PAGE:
What is Mindfulness?
By Christopher Joseph
Mindfulness, or mindful awareness, is very much a current buzzword. Its benefits have been filling the columns of main stream media, it’s being talked about around the NHS and within many a workplace up and down the country… but what is it?
Jon Kabat-Zinn, author of “Wherever you Go, There You Are” and founder of the Massachusetts Centre for Mindfulness, often defines mindfulness as “moment by moment, non-judgemental awareness”.
Vidyamala Burch, author of “Living Well with Pain and Illness: The Mindful Way to Free Yourself from Suffering” and founder of Breathworks, has defined mindfulness as: “a state of present moment attention where you can clearly perceive thoughts, physical sensations, emotions and events at the moment they occur without reacting in an automatic or habitual way“.
There are of course as many ‘definitions’ of mindfulness as there are mindfulness practitioners, and there is even a debate as to whether it can even be defined? Jon Kabat-Zinn often refers to his description as an ‘evocation’ rather than a ‘definition’. This in itself it a valuable pointer: we can gain a conceptual understanding of mindfulness, but it’s not until we actually experience it that we begin to understand it and feel its benefits for ourselves and others.
On the Breathworks 8-week mindfulness course we discuss the topic of mindfulness in week 1, and the participants leave with some understanding of it. However, when those same people come back over the following weeks with personal stories of having experienced mindfulness then that understanding takes on a whole new depth. These stories range from “not kicking the dog!” to “responding with patience, rather than habitually reacting, to a challenging comment from the boss” to “moving towards the unpleasant yet intricate and changeable qualities of physical pain, whist at the same time remaining open to the beauty of a setting sun”.
Sometimes it’s easier to reflect on what mindfulness is not. Mindlessness takes far less explanation. The news is covered with local, national and global examples of it on a daily basis. However, reflecting in this way carries a danger, a danger that we mistakenly label our absence of ‘gross-mindlessness’ as mindfulness, a danger that we sell ourselves short and don’t fully open to the richness that life can offer in each and every moment.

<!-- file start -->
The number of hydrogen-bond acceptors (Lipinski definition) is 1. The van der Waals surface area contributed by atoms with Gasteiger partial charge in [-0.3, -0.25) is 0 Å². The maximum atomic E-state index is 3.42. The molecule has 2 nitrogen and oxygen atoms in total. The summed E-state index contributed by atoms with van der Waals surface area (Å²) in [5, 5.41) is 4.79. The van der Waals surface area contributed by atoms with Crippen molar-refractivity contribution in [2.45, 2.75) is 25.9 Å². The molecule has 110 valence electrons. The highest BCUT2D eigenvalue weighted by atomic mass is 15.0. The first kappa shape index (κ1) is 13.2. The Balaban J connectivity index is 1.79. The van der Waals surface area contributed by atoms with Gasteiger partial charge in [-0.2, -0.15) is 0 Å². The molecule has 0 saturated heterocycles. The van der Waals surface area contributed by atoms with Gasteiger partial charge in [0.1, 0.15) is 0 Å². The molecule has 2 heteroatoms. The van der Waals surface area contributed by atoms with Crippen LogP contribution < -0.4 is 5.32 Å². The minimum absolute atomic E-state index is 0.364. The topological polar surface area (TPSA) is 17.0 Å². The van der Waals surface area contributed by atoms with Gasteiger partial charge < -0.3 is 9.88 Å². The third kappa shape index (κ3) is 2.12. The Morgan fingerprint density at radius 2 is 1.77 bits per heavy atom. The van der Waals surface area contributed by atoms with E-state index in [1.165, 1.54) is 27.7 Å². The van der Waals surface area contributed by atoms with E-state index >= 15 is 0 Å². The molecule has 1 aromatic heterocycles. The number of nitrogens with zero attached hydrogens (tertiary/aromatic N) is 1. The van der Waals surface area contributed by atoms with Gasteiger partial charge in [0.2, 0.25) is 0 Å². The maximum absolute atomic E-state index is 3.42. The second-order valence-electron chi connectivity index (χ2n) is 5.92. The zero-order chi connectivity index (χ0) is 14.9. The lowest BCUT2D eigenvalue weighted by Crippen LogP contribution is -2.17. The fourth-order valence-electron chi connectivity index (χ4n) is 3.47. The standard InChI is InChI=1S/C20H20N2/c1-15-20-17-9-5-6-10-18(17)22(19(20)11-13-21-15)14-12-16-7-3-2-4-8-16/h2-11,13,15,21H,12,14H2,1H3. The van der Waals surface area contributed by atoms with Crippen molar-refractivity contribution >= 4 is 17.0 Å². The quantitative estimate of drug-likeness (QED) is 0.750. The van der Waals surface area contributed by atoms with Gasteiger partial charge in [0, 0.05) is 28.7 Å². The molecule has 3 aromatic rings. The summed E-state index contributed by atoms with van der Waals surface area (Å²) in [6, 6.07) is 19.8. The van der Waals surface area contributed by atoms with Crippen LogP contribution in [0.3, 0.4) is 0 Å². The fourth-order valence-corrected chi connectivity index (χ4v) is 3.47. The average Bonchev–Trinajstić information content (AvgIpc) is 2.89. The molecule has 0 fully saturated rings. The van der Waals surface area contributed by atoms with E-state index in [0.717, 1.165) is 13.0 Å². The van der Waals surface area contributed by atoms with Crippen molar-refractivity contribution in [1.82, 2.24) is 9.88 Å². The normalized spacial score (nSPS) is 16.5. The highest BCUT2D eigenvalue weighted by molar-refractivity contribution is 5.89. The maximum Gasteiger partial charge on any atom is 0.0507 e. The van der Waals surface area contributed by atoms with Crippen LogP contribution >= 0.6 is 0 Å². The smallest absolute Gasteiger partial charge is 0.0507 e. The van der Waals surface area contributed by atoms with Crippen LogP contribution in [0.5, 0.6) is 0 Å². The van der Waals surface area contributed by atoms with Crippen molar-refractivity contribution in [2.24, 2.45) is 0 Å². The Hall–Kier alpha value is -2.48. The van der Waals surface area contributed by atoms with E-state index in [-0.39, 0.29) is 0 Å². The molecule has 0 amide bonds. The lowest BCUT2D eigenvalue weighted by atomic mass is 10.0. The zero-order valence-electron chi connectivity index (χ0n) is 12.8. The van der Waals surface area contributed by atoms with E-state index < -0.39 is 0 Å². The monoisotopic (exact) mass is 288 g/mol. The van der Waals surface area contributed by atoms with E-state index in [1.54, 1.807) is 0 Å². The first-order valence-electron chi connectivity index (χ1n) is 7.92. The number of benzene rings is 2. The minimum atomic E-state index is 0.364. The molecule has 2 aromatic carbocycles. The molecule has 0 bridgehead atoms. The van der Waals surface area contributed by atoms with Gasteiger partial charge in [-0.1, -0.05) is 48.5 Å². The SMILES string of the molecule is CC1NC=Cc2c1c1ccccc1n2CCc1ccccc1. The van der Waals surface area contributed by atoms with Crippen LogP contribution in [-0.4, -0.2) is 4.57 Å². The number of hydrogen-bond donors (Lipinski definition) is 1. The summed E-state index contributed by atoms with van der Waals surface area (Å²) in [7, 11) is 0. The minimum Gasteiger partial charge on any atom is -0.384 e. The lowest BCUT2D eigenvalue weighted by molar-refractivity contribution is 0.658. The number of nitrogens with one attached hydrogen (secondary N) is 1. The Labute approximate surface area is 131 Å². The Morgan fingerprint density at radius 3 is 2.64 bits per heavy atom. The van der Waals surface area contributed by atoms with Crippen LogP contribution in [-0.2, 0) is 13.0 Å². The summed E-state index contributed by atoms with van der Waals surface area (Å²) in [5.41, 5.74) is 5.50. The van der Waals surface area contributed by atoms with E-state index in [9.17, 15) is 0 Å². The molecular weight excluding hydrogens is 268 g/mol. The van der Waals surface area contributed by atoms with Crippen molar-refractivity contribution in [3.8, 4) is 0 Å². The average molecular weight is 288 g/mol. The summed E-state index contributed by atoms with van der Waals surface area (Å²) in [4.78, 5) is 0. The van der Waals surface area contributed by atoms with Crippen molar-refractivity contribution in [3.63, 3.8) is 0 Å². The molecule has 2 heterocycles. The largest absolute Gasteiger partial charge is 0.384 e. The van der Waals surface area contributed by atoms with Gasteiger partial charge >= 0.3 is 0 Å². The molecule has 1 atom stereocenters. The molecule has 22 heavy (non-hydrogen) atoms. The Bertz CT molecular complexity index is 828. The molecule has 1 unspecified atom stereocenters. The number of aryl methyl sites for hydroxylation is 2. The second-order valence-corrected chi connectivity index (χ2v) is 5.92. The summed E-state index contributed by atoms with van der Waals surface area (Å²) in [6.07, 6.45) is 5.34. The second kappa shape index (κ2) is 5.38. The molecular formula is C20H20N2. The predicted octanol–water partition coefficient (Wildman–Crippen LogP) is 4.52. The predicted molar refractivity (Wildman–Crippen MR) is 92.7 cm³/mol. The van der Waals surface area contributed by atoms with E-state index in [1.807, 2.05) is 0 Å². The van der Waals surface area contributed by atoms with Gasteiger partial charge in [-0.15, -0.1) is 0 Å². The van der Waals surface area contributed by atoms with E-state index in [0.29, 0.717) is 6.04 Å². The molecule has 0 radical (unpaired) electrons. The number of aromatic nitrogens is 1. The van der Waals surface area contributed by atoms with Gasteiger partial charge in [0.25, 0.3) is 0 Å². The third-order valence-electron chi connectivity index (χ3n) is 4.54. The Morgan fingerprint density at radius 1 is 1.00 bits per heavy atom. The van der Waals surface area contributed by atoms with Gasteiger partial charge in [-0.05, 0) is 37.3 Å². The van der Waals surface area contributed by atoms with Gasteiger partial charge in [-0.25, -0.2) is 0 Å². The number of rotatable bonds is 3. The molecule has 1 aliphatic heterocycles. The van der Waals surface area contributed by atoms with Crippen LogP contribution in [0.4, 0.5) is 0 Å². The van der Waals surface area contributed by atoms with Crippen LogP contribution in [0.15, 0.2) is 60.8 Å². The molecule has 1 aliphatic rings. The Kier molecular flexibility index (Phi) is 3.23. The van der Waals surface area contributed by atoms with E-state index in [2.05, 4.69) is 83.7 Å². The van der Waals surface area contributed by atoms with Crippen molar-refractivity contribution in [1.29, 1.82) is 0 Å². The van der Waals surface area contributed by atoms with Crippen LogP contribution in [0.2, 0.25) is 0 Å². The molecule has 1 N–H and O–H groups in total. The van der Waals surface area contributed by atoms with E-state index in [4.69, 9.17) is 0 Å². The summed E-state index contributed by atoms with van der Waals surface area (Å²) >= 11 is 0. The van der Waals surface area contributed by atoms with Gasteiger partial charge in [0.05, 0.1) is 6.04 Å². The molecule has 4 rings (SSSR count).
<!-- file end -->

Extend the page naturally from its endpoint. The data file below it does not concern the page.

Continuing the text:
As I sit here at my laptop right now, it’s 7:45am on a Sunday morning and my family are still in bed. There’s an interplay occurring between the rhythmic sound of the keys under my fingers, the whirr of the CPU, the morning birdsong outside my window and the electronic nursery rhyme player being activated by my daughter who has just roused from her sleep in the neighbouring room. I’m aware of the harsh pull of the monitor screen on my eyes, and the counter restorative effects of taking a brief break to glance up at the unfolding dance of the silver lined clouds as they reflect the bright light of the morning sun. I’m aware of the ebb and flow of my breath as I type these words and the deep rumbling of my belly as it awakens from its own slumber. I’m pulled between the desire to continue with my writing and the call of my own body to replenish its energy resources.
All that in just a few moments… no wonder they call it mindFULLNESS! The truth is of course that we have access to experiencing life as this rich tapestry at any moment we chose to. There are many mindfulness ‘doors’ that allow us access into the present moment. These include mindfulness of our breath and body, mindfulness of our thoughts and emotions, mindfulness of our movement, mindfulness of our daily activities, mindfulness of our surroundings and mindfulness of our relationships with ourselves and others. The mindfulness meditation practices taught on the Breathworks course are indeed just that – practices. The practices form a mindfulness ‘tool box’ which we can call upon at any time during our day. Through practice, mindfulness can gradually become our default way of living.
Mindfulness, for me, is about many things: It’s about awareness, and about authentically acknowledging my experience in every moment, irrespective of whether it’s pleasant or unpleasant. It’s about responding creatively, rather than reacting habitually, to my thoughts, feelings and emotions with openness, honesty and often courage. It’s about being in touch internally and externally and not getting caught up in the constant mind chatter that is often so very seductive. It’s about maintaining a balance to my life, and about pacing myself in my daily activities so that my energies don’t become depleted. It’s about responding with love and kindness towards myself and others, and acknowledging the true interconnectedness of us all. Ultimately, it’s about opening up a space in each moment, a space where things can be seen as they are, not as I’d like them to be, a space of stillness and of clarity, a place where I can make choices that are in line with my own values – a place of freedom.